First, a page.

Accessibility 101

Accessibility, which is often abbreviated A11Y, is a civil right for students, faculty, and staff. Accessibility makes content available to all users.

Accessible means that “a person with a disability is afforded the opportunity to acquire the same information, engage in the same interactions, and enjoy the same services as a person without a disability in an equally effective and equally integrated manner, with substantially equivalent ease of use. The person with a disability must be able to obtain the information as fully, equally and independently as a person without a disability” (The U.S. Department of Education Office for Civil Rights).

As educators in higher education institutions, it is our legal and professional responsibility to meet accessibility standards. With our fast-growing online programs at Gies College of Business, we have a variety of learners in the courses that require various accommodations to ensure success in their learning pursuits. Addressing the needs of all learners in online or face-to-face courses is challenging and can be overwhelming. Nevertheless, making accessibility a priority, in particular in digital media (also known as digital accessibility), is our mission to accomplish because it improves access and usability for everyone.

Digital accessibility is the ability of a website, mobile application, or electronic document to be easily navigated and understood by a wide range of users, including those users who have visual, auditory, motor or cognitive disabilities (Digital Accessibility).

For example, to ensure equal access for people with disabilities, we are required to provide alternative text for images in particular for those who cannot see. Text description for images can benefit other people as well such as people with a low or aging vision, auditory learners, people with autism, English as a second or foreign language learners, cell phone users, and text-based browser users with a slow connection speed. It also helps search engines to index the image and make it searchable.

With new technologies, we believe students with disabilities can easily study and perform learning activities online. However, this can only be possible if the course site and the content are accessibly designed, meeting the accessibility standards. To create and run accessible online courses, faculty and staff need to purposely plan, build, and test for accessibility. Every learning material that students use such as a video lecture, a Word document, or a PDF needs to follow certain criteria to make them accessible.

In the Office of Teaching and Learning (T&L), we strive to proactively make courses more inclusive and flexible as a team, regardless of the delivery format. Inclusive courses can be created by planning for access and inclusion in mind. Traditional targeted individual accommodation models will not work for an online course with 100,000+ students. Instead, we must employ at-scale accommodations targeting the online learner population in a MOOC learning environment with a full adoption of a  universal design (UD) perspective in consideration of accessibility and usability. Accessibility makes things possible while usability makes things easier. Universal design is “the design of something to be usable by all people, to the greatest extent possible, without the need for adaptation or specialized design” (The Center for University Design). Proper planning and design can make building and supporting accessible courses much easier, rather than being reactive and retrofitting the course later.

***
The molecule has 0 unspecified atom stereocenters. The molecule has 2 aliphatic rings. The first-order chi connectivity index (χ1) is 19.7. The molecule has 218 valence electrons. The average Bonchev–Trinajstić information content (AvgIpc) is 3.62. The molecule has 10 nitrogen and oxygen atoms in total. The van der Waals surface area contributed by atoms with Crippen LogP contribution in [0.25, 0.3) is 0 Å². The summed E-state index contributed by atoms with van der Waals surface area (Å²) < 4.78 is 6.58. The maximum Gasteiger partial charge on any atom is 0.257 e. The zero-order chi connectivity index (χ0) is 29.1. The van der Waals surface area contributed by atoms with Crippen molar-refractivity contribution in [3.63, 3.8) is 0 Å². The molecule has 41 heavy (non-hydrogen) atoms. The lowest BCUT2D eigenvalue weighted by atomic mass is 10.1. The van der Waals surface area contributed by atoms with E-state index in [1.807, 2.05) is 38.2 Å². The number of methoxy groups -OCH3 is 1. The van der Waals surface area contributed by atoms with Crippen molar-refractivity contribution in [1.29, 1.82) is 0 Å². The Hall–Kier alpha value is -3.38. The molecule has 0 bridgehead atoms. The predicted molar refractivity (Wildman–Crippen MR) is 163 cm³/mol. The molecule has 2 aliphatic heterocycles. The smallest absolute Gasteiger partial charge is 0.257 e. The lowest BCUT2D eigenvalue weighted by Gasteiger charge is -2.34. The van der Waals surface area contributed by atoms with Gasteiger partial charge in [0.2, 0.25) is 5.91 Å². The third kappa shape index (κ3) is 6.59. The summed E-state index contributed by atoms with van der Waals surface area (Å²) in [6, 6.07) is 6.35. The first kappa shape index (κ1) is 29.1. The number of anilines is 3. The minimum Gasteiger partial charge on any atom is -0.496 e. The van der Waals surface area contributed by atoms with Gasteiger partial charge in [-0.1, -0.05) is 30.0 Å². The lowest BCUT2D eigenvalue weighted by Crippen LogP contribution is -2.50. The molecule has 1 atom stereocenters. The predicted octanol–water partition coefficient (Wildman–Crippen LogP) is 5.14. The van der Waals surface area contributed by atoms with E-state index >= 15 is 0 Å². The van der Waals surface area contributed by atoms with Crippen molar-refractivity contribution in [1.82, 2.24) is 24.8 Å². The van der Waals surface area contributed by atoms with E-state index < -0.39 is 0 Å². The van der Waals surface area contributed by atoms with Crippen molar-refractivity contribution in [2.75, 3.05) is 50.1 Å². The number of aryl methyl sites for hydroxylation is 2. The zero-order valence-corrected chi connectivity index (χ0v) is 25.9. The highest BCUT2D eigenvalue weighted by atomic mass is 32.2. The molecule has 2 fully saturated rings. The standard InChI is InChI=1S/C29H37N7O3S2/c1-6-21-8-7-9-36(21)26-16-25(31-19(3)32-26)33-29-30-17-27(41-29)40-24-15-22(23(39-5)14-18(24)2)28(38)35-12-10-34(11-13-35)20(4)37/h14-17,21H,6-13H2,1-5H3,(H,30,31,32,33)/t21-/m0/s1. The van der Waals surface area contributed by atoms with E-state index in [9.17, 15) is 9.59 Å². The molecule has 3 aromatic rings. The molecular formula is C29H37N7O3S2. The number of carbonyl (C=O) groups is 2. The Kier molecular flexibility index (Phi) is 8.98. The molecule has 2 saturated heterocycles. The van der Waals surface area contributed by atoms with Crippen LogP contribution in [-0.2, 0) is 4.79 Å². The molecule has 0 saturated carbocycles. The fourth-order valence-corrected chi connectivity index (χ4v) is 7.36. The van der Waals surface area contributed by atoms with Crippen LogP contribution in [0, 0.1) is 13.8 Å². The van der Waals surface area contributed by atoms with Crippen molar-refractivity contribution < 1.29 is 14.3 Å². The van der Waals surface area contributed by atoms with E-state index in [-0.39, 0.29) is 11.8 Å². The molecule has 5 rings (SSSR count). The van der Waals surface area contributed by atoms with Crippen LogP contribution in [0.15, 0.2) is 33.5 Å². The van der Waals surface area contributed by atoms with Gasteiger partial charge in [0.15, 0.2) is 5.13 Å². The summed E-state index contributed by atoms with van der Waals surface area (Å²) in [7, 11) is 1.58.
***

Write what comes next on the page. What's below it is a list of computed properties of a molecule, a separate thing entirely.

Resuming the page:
To build awareness and promote inclusion and accessibility in the Gies College of Business, the Office of T&L provides useful resources and training for faculty and staff who create content for their courses. Accessibility begins with the first document, the first slide, and the first video. You do not need to or should not be alone in this journey. It should be a team effort. Engage with the Office of T&L to find the optimized path to an accessible course. There is not a single right answer or method, but we will find that process to suit your content and teaching style. Accessibility will be a part of all course development and can become instinctive every time you sit down to do course prep.

This manual gives basic guidelines to learn how to provide inclusive learning experiences to every student, including students with disabilities in online courses, so anyone can feel welcome and be engaged resulting in a full learning experience. We hope you can 1) learn regulations and standards on accessibility, 2) understand the importance of accessible design incorporation into online course design, and 3) identify the process to include accessibility into course design and development with best practices and recommendations/suggestions.

If you have any questions or suggestions on this topic, please contact Jinhee Choo (